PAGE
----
I’ve learned that “bless your heart” down South generally, not always, means ‘you poor thing,’ ‘damn, that baby’s ugly,’ ‘I can’t wait to get away from you.’ Stuff like that. And many people say in all sincerity ‘have a blessed day.’ But people who know what the word means are truly blessed.

  12. Jane, I’m with you on this one. Of course, I realize that lightning may strike me at any moment, so I’ve waited to respond to this until I was sure I had a good cup of coffee in me (in case it was my last). To me, being ‘blessed’ during times of misfortune is nothing more than planning ahead and being prepared to handle whatever is thrown your way. Either that or it’s just good old fashioned luck. God didn’t rip the roof off of one house thinking, “That’ll show them!” while sparing another because the folks that lived there were ‘blessed’. Tornadoes are crazy little acts of mother nature not God, so I doubt God has any control over them. The best you can do is: #1 don’t live in an area where there is even a remote possibility of a tornado occurring, or #2 be the smartest of the three little pigs and build your house like a brick fortress.

    That said, here’s another little saying that somehow irks me: “There but for the grace of God, go I.” When I saw the stumbling drunk hanging out by my car yesterday after work, I didn’t stop and think, “Ah, but for the grace of God, go I.” I was a little resentful that, after a long day of being gainfully employed, I just wanted to get in my car (the one that I’ve recently paid off because I’m gainfully employed), and go home to my house with the water view (the one I can afford because I’m gainfully employed). I wanted to say, “Get off my car and get a job.” I didn’t though. I was polite and said, “Excuse me. That’s my car.” With the exception of a slightly different chromosomes, that stumbling drunk and I were ‘blessed’ with about the same amount of gray matter between our ears. It has nothing to do with the the grace of God that finds me gainfully employed while he’s collecting recyclables in the gutter to buy another fifth of something. I think it has more to do with choices, priorities, and goals. Mine were obviously a little different than his. We are the architects of our own lives. He obviously has built his out of a paper bag and I’m building mine out of bricks.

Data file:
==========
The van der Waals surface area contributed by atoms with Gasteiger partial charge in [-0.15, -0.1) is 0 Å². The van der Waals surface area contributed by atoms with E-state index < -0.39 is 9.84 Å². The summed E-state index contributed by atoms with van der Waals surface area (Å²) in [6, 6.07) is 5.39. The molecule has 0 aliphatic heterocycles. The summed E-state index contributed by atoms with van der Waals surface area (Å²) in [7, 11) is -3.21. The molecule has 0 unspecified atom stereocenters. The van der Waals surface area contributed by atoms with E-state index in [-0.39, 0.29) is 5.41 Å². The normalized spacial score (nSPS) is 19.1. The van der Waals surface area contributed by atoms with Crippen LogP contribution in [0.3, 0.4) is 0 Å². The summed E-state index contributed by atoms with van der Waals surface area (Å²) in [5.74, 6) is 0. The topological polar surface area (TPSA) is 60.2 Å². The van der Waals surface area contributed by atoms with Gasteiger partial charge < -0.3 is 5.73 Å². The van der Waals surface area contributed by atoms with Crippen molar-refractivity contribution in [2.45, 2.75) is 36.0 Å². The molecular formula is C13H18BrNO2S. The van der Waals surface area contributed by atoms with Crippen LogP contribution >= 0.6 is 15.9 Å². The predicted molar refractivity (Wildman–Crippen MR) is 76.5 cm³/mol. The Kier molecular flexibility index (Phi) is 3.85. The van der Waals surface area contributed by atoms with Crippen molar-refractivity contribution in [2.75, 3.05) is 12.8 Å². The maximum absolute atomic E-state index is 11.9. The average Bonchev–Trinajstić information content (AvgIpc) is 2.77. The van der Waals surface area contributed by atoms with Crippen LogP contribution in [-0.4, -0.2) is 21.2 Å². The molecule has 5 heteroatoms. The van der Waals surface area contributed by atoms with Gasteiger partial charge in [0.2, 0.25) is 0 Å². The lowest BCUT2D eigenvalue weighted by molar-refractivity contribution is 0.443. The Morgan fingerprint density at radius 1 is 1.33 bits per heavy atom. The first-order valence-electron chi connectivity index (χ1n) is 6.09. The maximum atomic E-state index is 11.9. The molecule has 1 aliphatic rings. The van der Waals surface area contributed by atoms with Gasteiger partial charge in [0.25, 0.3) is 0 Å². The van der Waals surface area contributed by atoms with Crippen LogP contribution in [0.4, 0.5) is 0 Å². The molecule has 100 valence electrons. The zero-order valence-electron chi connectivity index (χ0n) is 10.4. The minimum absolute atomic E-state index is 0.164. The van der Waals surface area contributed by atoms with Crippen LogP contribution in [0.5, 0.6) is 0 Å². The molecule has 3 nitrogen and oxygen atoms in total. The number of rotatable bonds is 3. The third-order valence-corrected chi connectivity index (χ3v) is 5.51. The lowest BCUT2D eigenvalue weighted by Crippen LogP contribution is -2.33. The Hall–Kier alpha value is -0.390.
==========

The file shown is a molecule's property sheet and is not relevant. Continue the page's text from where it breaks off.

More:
Okay, I suppose I should have just written my own blog on this since my response was so long. Bless you for letting me elbow my way up on your soapbox this morning. I’m running for cover now because I think I hear thunder.

  13. As a non-native speaker, this post really got me worried… I have been trying to remember whether I have used the expression “We’re blessed” at all. So is it a rule of thumb then not to use it? Will it using “We’re fortunate” a better substitute.

    After reading the comments about “Bless your heart” I think I am now going to have a heart attack: I have said it. OFTEN. I probably learned it from some old ladies somewhere who said that to me, and I thought it was a proper thing to say when you felt sympathetic towards someone else’s plight? I am going to be so obsessed about this now, trying to remember whom I have offended….

    And now, I think, I know WHY some of the people that I said this too gave me a very very strange expression… Oh my. ZOMG.

  14. It’s all in the delivery. And you’ll be surprised how many people actually think that good luck is because you’re so good you deserve it and bad luck is because you are so bad you deserve it.

    I wish I got a blessing though. Lucky.

  15. I grew up in the South (the Bible Belt South) and heard that word all of the time. It’s used so much (at least in my experience) that people become immune to it. I liked Stacia’s comment that a better word might be luck.
    Interesting post Jane.

  16. Katrina Eaton

    If you believe in God, and believe that it is a gift from God, a “blessing”, when something positive happens, then what is it when something negative happens? Do we not attribute that to God as well? I don’t get it. I think all things attributable to a God must be considered blessings, whether we consider them good or bad. Otherwise it makes no sense to me to say you are blessed only when you consider the event a positive one.